Widespread Panic

Though life's always been a party for fans of Widespread Panic, recent events have turned their music's shade a bit more blue. Guitarist Michael Houser died of cancer last year, and the group's new album, "Ball" (Sanctuary), reflects on his death. Their Wiltern show also touched on Houser's death, adding some weight to Panic's Southern rock.

Though life’s always been a party for fans of Atlanta’s Widespread Panic, one of the top bands on the jam-band circuit, recent events have turned their music’s shade a bit more blue. Founding guitarist Michael Houser died of pancreatic cancer last year, and the group’s new album, “Ball” (Sanctuary), reflects on his death in ways both direct (the final song on the album is also the last song Houser wrote) and indirect (the pain in singer John Bell’s wail has never seemed more real). Their Wiltern show — the last of a three-night run — also touched on Houser’s death, adding some weight to Panic’s relentless Southern rock.

The band opened with an acoustic set, which reined in the extended solo sections that dominate their rowdier material. Though arrangements were largely unchanged, it revealed the heart of many of the band’s songs. Bell’s voice — a husky growl sometimes hidden in the two-guitar roar — was exposed and vulnerable, adding a rare intimacy to the set. “Pretty soon I met a friend/he played guitar,” he sang during a set-closing cover of Neil Young’s “Don’t Be Denied.” The lyric’s proximity to Houser and Bell’s relationship wasn’t lost on the crowd, which wildly cheered as Bell continued, “We started a band/we played all night.”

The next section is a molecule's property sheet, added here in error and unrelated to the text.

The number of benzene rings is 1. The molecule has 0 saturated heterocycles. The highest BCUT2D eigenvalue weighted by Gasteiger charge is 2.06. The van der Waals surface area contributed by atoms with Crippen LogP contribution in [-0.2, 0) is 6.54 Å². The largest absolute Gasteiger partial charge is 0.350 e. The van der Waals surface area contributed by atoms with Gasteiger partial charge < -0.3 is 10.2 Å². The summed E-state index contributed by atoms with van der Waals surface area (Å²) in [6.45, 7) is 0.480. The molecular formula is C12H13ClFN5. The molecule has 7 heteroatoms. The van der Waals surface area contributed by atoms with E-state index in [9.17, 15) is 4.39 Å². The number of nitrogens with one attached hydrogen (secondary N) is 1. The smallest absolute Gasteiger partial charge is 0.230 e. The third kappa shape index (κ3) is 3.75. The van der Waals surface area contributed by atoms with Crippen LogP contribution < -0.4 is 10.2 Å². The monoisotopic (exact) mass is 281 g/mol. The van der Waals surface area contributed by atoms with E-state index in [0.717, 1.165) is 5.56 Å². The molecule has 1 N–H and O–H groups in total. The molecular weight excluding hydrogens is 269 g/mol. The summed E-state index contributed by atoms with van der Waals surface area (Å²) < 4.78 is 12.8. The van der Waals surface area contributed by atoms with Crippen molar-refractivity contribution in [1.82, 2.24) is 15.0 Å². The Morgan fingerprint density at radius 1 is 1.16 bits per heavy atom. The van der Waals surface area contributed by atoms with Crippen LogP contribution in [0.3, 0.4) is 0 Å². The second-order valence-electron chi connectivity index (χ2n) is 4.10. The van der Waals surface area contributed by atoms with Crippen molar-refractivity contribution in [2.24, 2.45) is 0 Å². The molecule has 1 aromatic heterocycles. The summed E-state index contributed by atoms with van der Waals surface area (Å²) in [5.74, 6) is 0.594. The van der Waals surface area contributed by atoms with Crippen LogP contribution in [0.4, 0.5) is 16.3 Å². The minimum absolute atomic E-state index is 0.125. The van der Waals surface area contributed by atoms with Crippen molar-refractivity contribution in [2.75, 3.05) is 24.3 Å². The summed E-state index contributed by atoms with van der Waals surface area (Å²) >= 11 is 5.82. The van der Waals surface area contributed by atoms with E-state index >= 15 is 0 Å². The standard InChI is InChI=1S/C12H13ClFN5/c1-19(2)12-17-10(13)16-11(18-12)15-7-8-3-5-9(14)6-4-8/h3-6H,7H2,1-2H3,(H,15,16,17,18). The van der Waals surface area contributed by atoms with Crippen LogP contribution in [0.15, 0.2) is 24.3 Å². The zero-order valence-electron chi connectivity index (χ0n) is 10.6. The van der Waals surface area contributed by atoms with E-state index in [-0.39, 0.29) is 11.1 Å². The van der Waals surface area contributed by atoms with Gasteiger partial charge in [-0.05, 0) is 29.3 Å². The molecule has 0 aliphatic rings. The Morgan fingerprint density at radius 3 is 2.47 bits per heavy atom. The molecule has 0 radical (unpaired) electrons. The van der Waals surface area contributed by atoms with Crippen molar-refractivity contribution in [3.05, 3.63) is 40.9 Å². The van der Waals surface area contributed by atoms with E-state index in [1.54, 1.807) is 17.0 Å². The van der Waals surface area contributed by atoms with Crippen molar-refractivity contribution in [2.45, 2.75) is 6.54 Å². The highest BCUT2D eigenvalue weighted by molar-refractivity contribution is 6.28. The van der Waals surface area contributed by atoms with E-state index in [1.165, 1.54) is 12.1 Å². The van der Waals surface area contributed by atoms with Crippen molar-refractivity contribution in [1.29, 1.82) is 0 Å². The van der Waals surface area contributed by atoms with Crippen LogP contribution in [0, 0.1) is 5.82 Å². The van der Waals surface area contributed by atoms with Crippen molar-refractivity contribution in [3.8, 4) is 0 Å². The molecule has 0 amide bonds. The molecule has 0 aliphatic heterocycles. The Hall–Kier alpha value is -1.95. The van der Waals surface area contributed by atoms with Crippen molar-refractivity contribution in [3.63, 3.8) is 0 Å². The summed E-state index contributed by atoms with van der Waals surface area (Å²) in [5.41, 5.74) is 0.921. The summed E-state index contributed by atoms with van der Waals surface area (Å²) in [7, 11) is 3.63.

All of this could be daunting to Houser’s replacement, George McConnell, but the all-electric second set’s focus was on his role. He’s a more fluid guitarist than Houser, and his sometimes-lengthy solos were served with a sense of direction more than experimentation. Bell was happy to play the supportive parent; he gave McConnell nods of approval and ambled over to McConnell’s stage position to trade licks during the Tom Petty-ish “Don’t Want to Lose You.”

The band’s energy declined after an overextended percussion breakdown (featuring guests John Molo, Cecil Daniels and Matt Abts), but most of this show was more focused than free-rein, with a sense of relevancy that never seemed overbearing.

Widespread Panic play New York’s Madison Square Garden Oct. 31 and Nov. 1.

Widespread Panic

Wiltern; 2,200 capacity; $37.50

  • Production: Presented by Clear Channel. Opened Aug. 1, 2003; reviewed and closed Aug. 3.
  • Crew:
  • Cast: <b>Band:</b> John Bell, JoJo Hermann, Todd Nance, Domingo "Sunny" Ortiz, Dave Schools, George McConnell. <B>Guests:</B> John Molo, Cecil Daniels, Matt Abts.
  • Music By: